[Linux-aus] Microsoft is a reality, please just deal with it [Was: SMH and The Age :)]

Brent Wallis brent.w at infosynergy.com.au
Wed Feb 26 06:58:02 UTC 2003

Hi Jeff,
Tis morning again, and I concur, you are right to think MS are not going away.
Their recent "concilliatory" stance, if genuine could be the start of a new growth
in our industry. Pitching stones as it were, is not a good idea for long term
acceptance. But please don't think for a minute that an Aussie like me would ever let
an opportunity to "lay s**t on someone" go past....many of my international friends think
we are rather charming because of our capacity to do this without offending each other...:)
My background is not IT, I was a buyer and merchant for many years (both here and in SE Asia), 
and have finished a degree and a couple of industry certifications only in the last 10 years, whilst 
"working my way up" in IT. Hell, I am so hooked I may even look at Post Grad next year if I can afford it...:)
My motivation for doing these hard yards so late (I was 30 when I started) was to watch an Industry
stalwart (55year old Company - Food distribution) in QLD being destroyed by poor and extremely 
expensive IT. They were the first in this country to implement scanning checkouts!....but took a wrong 
turn and spent millions on an overweight DB for their distribution centre. I was a buyer then, and will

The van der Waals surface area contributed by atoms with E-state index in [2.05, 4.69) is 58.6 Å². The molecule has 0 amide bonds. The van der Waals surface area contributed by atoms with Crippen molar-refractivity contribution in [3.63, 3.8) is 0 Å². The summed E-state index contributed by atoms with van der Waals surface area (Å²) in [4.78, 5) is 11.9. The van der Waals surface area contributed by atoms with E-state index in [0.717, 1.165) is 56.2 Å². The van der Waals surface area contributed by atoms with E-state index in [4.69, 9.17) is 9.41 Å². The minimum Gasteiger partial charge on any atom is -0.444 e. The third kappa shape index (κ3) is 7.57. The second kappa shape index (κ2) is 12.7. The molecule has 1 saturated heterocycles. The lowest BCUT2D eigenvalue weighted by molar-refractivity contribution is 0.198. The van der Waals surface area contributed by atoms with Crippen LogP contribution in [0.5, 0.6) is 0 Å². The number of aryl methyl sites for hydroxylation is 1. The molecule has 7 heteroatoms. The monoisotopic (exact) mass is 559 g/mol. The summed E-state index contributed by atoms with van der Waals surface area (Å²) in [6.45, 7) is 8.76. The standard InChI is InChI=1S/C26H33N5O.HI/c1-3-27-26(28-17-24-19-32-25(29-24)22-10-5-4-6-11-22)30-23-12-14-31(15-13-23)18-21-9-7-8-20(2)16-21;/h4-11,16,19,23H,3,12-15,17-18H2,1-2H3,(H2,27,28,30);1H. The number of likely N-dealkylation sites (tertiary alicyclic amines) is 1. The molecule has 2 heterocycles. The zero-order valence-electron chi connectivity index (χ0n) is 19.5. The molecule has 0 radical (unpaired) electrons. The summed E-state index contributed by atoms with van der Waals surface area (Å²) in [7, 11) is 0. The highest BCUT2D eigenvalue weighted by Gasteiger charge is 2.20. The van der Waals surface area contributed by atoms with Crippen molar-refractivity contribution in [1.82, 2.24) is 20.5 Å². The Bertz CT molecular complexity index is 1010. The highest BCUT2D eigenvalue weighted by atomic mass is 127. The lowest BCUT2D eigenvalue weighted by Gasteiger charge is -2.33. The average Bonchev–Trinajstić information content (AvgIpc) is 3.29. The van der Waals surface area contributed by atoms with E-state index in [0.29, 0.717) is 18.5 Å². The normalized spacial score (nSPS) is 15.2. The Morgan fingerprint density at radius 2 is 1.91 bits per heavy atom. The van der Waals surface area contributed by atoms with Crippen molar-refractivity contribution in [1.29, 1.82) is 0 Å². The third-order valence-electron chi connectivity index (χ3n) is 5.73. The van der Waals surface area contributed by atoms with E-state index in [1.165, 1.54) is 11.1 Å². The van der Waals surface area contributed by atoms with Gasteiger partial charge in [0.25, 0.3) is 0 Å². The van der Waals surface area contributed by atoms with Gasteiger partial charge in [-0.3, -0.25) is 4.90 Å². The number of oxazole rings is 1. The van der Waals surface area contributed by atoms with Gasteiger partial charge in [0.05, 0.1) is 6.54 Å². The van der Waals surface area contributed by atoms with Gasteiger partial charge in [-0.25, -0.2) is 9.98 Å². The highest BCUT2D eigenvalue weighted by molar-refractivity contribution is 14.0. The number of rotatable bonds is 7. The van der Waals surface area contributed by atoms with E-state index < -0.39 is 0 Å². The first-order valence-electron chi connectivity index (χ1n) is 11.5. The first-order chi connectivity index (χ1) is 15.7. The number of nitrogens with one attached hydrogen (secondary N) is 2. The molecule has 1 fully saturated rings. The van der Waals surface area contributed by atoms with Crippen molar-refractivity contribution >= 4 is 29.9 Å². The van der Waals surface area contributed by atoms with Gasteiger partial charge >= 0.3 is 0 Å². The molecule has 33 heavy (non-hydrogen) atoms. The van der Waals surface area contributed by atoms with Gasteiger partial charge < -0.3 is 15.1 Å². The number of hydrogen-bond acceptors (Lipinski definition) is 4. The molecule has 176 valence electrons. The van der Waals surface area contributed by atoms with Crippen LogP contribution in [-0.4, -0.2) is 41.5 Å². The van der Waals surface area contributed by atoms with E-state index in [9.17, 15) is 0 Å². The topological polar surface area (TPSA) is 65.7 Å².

never forget arriving one day for work to find a new Terminal on my desk.
No training, no login, no access to the data I needed to do my job.
Days later, there was no change...we just sat and watched all our hard work disintigrate.
The stock excuse mooted by the IT people was that "I didn;t know what I was doing" and "didn;t understand"....
but there was always a concern. 
Something in the back of my head was kicking at my common sense. In an unrelated incident, I ended up out of
work and started study, if for no other reason that to find out what it was I "didn;t know". The 
company (public) was subject to a hostile takeover at the time and an offer was on the table for
6 odd bucks a share. 6 months later, their shares were sub $1. They couldn't invoice properly,
they couldn;t distribute, their stock was impossible to ascertain. They were destroyed by IT.
Dozens of long term people out the door, and having been loyal for many years, most had no hope
of a new career.
To this day, I still don;t think those IT people believe they had anything to do with the collapse.
How arrogant, how utterly devoid of human concern. They would put the BOFH to shame!
So here I am, 10 years on with much more experience and knowledge....but I feel vindicated
in the fact that I have proven to myself that I had not lacked any savvy all those years ago. My original